Gradient liquid chromatographic retention time prediction for suspect screening applications: a critical assessment of a generalised artificial neural network-based approach across 10 multi-residue reversed-phase analytical methods

Barron, Leon P. and McEneff, Gillian L. (2016) Gradient liquid chromatographic retention time prediction for suspect screening applications: a critical assessment of a generalised artificial neural network-based approach across 10 multi-residue reversed-phase analytical methods. Talanta, 147. pp. 261-270. ISSN 0039-9140

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Abstract

For the first time, the performance of a generalised artificial neural network (ANN) approach for the prediction of 2492 chromatographic retention times (tR) is presented for a total of 1117 chemically diverse compounds present in a range of complex matrices and across 10 gradient reversed-phase liquid chromatography-(high resolution) mass spectrometry methods. Probabilistic, generalised regression, radial basis function as well as 2- and 3-layer multilayer perceptron-type neural networks were investigated to determine the most robust and accurate model for this purpose. Multi-layer perceptrons most frequently yielded the best correlations in 8 out of 10 methods. Averaged correlations of predicted versus measured tR across all methods were R2=0.918, 0.924 and 0.898 for the training, verification and test sets respectively. Predictions of blind test compounds (n=8–84 cases) resulted in an average absolute accuracy of 1.02±0.54 min for all methods. Within this variation, absolute accuracy was observed to marginally improve for shorter runtimes, but was found to be relatively consistent with respect to analyte retention ranges (~5%). Finally, optimised and replicated network dependency on molecular descriptor data is presented and critically discussed across all methods. Overall, ANNs were considered especially suitable for suspects screening applications and could potentially be utilised in bracketed-type analyses in combination with high resolution mass spectrometry.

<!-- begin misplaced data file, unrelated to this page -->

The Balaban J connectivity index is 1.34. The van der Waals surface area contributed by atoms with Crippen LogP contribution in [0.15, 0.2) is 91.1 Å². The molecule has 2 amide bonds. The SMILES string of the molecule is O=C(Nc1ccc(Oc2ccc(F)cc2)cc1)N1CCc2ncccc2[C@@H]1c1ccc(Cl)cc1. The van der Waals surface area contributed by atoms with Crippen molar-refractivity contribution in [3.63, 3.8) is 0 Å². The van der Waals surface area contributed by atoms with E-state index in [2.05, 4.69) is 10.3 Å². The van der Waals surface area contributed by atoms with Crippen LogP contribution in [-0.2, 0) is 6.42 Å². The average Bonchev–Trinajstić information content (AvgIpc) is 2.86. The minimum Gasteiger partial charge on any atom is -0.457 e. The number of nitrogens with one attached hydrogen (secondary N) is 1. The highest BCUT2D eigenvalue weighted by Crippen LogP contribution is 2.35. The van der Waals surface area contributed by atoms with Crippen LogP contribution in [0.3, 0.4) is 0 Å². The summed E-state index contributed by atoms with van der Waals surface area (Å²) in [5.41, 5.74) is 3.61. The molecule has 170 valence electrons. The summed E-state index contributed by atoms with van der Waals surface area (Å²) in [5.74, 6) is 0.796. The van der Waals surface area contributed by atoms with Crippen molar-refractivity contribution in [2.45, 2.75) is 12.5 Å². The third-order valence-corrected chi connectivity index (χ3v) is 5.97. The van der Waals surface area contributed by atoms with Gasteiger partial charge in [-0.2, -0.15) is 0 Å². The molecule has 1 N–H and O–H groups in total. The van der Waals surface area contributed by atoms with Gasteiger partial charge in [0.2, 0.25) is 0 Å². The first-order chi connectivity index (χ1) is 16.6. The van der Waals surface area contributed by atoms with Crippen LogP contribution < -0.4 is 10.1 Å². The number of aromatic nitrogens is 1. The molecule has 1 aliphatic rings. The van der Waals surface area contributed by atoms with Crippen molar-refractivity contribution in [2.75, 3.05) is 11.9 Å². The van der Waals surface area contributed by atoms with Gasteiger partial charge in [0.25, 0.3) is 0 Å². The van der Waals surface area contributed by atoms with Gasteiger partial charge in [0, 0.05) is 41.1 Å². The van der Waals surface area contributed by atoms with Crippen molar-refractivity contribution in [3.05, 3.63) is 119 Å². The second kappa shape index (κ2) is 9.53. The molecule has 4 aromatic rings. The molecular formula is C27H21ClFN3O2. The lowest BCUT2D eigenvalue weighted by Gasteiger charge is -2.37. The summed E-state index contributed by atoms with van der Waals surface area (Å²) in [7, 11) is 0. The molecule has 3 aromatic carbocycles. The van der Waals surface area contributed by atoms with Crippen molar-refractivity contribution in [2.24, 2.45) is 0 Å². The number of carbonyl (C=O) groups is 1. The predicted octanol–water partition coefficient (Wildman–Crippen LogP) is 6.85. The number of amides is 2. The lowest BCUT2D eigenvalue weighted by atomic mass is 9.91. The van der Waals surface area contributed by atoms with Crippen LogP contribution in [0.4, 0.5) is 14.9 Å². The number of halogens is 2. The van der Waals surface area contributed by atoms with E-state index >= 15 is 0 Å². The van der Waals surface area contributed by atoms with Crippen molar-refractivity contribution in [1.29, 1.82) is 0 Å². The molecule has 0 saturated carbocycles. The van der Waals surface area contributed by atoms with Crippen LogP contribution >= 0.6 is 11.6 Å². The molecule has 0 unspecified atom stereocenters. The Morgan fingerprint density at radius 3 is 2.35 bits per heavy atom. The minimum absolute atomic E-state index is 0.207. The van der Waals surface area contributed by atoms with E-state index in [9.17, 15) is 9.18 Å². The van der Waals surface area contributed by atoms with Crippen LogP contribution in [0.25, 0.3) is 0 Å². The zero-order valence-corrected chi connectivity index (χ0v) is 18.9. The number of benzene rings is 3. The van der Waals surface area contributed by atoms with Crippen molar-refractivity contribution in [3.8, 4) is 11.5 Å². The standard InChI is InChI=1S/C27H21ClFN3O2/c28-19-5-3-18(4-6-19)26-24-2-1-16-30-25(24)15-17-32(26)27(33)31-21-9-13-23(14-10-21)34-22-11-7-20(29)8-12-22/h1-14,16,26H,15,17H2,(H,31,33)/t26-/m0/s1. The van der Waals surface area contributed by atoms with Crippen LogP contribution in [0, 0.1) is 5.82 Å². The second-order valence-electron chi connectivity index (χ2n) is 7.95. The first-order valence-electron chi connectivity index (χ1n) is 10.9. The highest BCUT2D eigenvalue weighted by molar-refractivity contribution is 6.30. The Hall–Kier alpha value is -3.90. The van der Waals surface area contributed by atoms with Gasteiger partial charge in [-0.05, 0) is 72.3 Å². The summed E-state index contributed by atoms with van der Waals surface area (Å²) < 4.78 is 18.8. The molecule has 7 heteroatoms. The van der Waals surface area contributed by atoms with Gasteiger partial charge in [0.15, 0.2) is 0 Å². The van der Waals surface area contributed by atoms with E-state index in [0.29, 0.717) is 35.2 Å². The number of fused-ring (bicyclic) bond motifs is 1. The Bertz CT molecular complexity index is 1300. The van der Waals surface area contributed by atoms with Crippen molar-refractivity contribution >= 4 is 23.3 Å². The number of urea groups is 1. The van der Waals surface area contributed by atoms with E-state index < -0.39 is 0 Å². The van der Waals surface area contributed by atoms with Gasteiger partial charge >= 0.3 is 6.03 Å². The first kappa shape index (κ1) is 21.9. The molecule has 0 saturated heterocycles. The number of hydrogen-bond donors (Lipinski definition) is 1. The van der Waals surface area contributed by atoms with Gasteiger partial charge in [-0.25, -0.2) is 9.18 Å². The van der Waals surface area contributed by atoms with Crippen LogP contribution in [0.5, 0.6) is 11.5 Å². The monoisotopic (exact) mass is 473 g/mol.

Item Type: Article
Uncontrolled Keywords: Retention time prediction; Non-target analysis; Suspect screening; High resolution mass spectrometry; Emerging contaminants
Subjects: Law and criminal justice > Criminal justice > Forensic science
Depositing User: Gillian McEneff
Date Deposited: 09 Aug 2017 17:41
Last Modified: 10 Aug 2017 08:29
URI: http://repository.uwl.ac.uk/id/eprint/3695

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